PROTALK extends Smalltalk with prototype-based inheritance, ie delegation.

PROTALK turns Smalltalk object into real prototypes, without any change to the virtual machine. Protalk objects share the same object space with Smalltalk objects—actually, they are pure Smalltalk objects: an instance of a Protalk prototype is no different than an instance of a Smalltalk class. PROTALK uses the same inheritance and the same method lookup as Smalltalk.



Acknowledgments: Protalk was born on a boat trip at ESUG 2007 during a discussion with Travis Griggs. Protalk was originally implemented for Visualworks Smalltalk, and has recently been ported to Squeak with the kind help of Matthieu Suen.

Copyright © 2007-2008 Adrian Kuhn. Protalk is provided as it is, use it at your own risk.

How does PROTALK work?

Protalk objects are pure Smalltalk objects, with one small difference: each Protalk object is its own class. Protalk is pure Smalltalk, it relies on two features that had been hiding in plain sight since Smalltalk-80

  • Every object can possible be used as a class
  • The class of an object can change after instantiation

Change the Class of an Object

We all know how to get the class of an object

(3@4) class ⇒ Point

What about setting the class of an object, does that work?

(3@4) class: Assocation 

Yes it works, but you must write it as follows

(3@4) primitiveChangeClassTo: Association basicNew ⇒ 3->4

This changes the class of the receiver into the class of the argument, given that (R = receiver, A = argument)

  • the format of R matches the format of A
  • neither A nor R are SmallIntegers
  • either both A’s and R’s class are compact or none
  • either both A and B are fixed sized or both are variable sized with matching sizes

A Class of its Own

Now, as we know how to can change the class of an object, we can create an object that is its own class.

oroboros := Class new.
oroboros superclass: Class.
oroboros methodDictionary: MethodDictionery new.
oroboros setFormat: Class format.
oroboros primitiveChangeClassTo: oroboros basicNew

oroboros class = oroboros ⇒ true

Everything is a Class

We all know, everything is an object and everything has a class. But did you know that everything is (possibly) a class? Any object can create instances of itself, given that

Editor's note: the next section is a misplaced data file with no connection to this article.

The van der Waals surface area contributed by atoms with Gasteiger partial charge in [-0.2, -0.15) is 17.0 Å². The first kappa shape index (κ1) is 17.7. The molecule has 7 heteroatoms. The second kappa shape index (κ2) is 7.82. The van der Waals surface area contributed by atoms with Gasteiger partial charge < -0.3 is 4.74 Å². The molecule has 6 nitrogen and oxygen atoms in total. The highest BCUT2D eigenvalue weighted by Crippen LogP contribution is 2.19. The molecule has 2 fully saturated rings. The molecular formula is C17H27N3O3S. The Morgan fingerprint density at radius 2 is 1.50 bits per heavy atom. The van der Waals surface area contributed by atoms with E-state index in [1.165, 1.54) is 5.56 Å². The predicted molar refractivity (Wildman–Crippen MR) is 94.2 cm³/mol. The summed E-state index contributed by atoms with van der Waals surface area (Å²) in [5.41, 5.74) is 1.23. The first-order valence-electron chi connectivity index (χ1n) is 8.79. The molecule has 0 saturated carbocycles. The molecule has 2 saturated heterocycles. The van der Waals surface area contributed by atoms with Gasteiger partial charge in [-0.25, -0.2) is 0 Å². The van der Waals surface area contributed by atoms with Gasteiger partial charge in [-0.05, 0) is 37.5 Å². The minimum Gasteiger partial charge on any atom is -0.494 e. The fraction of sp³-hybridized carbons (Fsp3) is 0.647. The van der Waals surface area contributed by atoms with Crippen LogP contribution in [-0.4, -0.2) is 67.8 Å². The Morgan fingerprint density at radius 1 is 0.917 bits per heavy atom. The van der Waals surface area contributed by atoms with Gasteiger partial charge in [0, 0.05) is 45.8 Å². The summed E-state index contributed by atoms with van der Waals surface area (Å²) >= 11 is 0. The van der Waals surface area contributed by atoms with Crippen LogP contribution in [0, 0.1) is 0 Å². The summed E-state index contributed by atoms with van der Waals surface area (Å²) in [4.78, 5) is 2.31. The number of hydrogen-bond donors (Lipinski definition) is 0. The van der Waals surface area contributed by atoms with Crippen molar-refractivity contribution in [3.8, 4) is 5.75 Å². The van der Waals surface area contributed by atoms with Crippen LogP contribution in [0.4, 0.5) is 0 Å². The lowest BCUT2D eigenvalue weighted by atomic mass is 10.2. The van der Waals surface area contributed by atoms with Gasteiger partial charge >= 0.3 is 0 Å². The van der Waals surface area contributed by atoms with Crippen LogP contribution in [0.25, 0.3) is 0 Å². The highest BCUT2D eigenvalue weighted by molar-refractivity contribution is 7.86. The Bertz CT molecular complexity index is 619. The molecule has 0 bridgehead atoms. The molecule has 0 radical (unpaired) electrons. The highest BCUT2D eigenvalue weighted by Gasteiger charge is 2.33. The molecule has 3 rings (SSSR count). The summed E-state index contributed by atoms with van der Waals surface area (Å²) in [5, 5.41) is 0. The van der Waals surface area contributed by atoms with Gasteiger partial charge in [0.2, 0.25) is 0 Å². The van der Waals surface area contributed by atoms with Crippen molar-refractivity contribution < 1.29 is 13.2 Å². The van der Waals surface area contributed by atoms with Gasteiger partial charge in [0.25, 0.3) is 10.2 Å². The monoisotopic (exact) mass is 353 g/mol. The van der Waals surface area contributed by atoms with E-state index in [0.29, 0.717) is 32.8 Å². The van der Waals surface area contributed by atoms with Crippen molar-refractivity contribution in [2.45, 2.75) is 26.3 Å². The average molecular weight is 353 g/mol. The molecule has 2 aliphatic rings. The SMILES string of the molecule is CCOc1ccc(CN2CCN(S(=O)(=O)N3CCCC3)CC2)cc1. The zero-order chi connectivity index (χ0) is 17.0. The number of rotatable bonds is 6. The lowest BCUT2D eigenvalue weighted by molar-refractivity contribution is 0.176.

• it implements a method that calls primitive 70
  • the 1st instance variable refers to its superclas
  • the 2rd instance variable contains a method dictionary
  • the 3nd instance variable contains the format, ie a magic number

If your object satisfies these constraints, the VM accepts it as a class and you can use your object to create instances of itself.

Let’s do that. First we have to create a new class Thing that inherits from object, ie instances of Thing are just normal objects. Then we will use an instance of Thing to create an instance of an instance of Thing.

Create a new class Thing with three instance variables

Object subclass: #Thing
    instanceVariableNames: 'delegate methods format'
    classVariableNames: ''
    poolDictionaries: ''
    category: 'Sandbox'

Implement an initializer and a method new2 that calls primitive 70.

Thing >> initialize
    delegate := Object.
    methods := MethodDictionary new.
    format := superthing format.
Thing >> newToo
    <primitive: 70>;

Now, execute in a workspace:

object := Thing new.
abomination := object newToo.

abomination class ⇒ object abomination class class ⇒ Thing

Hence, instead of the usual two levels

 	 object --isa--> Thing

we have now three level of instantiation

 	 abomination --isa--> object --isa--> Thing

In the same way we can go to an unlimited number of instantiation levels. Combining this with the oroboros example above, we can create a prototype-based subspace within the class-based object space of a Smalltalk image.

To be continued...

Literals are not Constants

To be continued...

Any object is a Compiled Method

To be continued...

Other work

  • Marvin, a prototype extension of Squeak
  • Russell Allen’s prototypes for Squeak
  • Slate by Brian Rice ?
  • Whatever by Michael Lucas-Smith
Last changed by admin on 21 April 2009